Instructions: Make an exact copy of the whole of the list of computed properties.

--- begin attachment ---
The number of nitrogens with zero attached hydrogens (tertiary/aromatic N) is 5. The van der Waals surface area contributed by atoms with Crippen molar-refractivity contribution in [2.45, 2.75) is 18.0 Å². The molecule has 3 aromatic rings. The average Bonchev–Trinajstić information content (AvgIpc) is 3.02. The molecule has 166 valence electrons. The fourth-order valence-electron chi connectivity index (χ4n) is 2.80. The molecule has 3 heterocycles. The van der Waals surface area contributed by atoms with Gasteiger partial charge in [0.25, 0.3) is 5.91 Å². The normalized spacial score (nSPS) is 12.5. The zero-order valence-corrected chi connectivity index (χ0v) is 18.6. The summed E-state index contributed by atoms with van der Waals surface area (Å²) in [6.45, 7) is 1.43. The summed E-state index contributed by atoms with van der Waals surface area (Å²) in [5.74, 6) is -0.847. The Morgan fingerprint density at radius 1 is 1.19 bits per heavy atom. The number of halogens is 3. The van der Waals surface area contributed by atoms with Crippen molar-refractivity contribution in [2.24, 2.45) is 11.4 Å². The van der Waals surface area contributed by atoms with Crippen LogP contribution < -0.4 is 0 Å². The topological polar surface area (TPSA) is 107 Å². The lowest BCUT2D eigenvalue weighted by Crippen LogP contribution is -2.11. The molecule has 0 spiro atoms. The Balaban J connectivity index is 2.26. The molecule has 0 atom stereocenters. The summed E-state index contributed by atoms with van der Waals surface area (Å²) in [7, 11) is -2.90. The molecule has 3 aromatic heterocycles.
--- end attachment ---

The number of nitrogens with zero attached hydrogens (tertiary/aromatic N) is 5. The van der Waals surface area contributed by atoms with Crippen molar-refractivity contribution in [2.45, 2.75) is 18.0 Å². The molecule has 3 aromatic rings. The average Bonchev–Trinajstić information content (AvgIpc) is 3.02. The molecule has 166 valence electrons. The fourth-order valence-electron chi connectivity index (χ4n) is 2.80. The molecule has 3 heterocycles. The van der Waals surface area contributed by atoms with Gasteiger partial charge in [0.25, 0.3) is 5.91 Å². The normalized spacial score (nSPS) is 12.5. The zero-order valence-corrected chi connectivity index (χ0v) is 18.6. The summed E-state index contributed by atoms with van der Waals surface area (Å²) in [6.45, 7) is 1.43. The summed E-state index contributed by atoms with van der Waals surface area (Å²) in [5.74, 6) is -0.847. The Morgan fingerprint density at radius 1 is 1.19 bits per heavy atom. The number of halogens is 3. The van der Waals surface area contributed by atoms with Crippen molar-refractivity contribution in [2.24, 2.45) is 11.4 Å². The van der Waals surface area contributed by atoms with Crippen LogP contribution < -0.4 is 0 Å². The topological polar surface area (TPSA) is 107 Å². The lowest BCUT2D eigenvalue weighted by Crippen LogP contribution is -2.11. The molecule has 0 spiro atoms. The Balaban J connectivity index is 2.26. The molecule has 0 atom stereocenters. The summed E-state index contributed by atoms with van der Waals surface area (Å²) in [7, 11) is -2.90. The molecule has 3 aromatic heterocycles.